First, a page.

Tuesday, October 19, 2021

Meet the two-person Madison startup that scheduled 70,000 COVID shots

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Madison-based startup Carebot created a tool to help healthcare providers schedule 70,000 COVID vaccinations. Using patient records, Carebot automatically identifies eligible patients, sends them a text message inviting them to enroll in the waiting list, and then notifies them when records are available.

Courtesy of Carebot

But Baran, who previously founded the technology company Healthfinch and sold it to Health Catalyst in 2020, knew it could take years to develop such software from scratch. Not only will this require extensive programming, but all tools that handle medical records must include specific security measures to comply with medical data laws. Meanwhile, Carebot did not have full-time programmers.

So the company turned to Tray.io, an automation platform that allows other companies to integrate existing applications into their programs with little or no additional coding. Carebot used Tray.io technology to connect its own app to the Twilio text messaging platform and a customer database called Knack.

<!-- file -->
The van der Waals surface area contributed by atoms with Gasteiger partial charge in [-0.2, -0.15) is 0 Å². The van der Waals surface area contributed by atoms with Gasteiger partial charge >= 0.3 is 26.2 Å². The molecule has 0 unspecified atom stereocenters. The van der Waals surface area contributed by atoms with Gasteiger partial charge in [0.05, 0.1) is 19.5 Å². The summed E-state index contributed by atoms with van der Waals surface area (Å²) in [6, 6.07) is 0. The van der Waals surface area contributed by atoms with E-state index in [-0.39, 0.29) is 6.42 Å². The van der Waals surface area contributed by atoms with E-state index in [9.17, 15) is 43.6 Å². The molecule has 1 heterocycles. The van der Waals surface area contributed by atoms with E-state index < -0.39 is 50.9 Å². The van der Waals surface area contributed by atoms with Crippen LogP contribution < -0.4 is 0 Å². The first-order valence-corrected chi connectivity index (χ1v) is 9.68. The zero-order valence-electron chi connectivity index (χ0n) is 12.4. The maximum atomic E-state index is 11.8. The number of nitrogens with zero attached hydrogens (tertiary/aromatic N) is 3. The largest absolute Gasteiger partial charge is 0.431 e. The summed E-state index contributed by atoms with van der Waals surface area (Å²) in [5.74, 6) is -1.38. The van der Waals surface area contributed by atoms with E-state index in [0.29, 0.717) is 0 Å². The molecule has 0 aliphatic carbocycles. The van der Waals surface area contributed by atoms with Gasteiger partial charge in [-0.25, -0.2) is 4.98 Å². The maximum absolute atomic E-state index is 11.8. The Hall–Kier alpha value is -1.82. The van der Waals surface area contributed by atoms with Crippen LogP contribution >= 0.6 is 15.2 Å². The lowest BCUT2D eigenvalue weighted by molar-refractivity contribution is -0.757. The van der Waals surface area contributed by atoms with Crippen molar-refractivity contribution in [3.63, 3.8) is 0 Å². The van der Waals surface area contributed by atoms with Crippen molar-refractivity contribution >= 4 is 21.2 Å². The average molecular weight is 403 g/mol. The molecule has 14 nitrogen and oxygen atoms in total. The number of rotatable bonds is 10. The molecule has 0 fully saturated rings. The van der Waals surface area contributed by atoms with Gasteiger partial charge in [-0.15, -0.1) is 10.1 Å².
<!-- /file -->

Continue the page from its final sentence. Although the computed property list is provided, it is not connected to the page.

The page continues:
A few days later, Carebot had a version of the tool ready for testing. “It’s insanely fast,” Baran said, but that’s exactly what a situation filled with uncertainty demands. “People had no idea how much vaccine would be delivered. We had no idea how quickly this would need to be cleaned up. There were so many unknowns, ”said Baran.

50 COVID Cases, 167 New Quarantines Last Week At Madison Schools

“It’s great to see them succeed,” Tray.io CEO and co-founder Rich Waldron said in an email statement. This is an example of how his company is democratizing access to software and engineering, he said.

Assistant Robot Jonathan Baran

Jonathan Baran is the co-founder and CEO of Carebot, a two-person Madison-based startup that helped schedule about 70,000 COVID vaccine visits.

Courtesy of Carebot

“The ability to do important work, including what Carebot is doing to vaccinate COVID-19, should be available to anyone looking to develop new processes and products, even without engineering knowledge,” Waldron said. “The ability to innovate should not be given strictly to those with in-house developers or engineers.”

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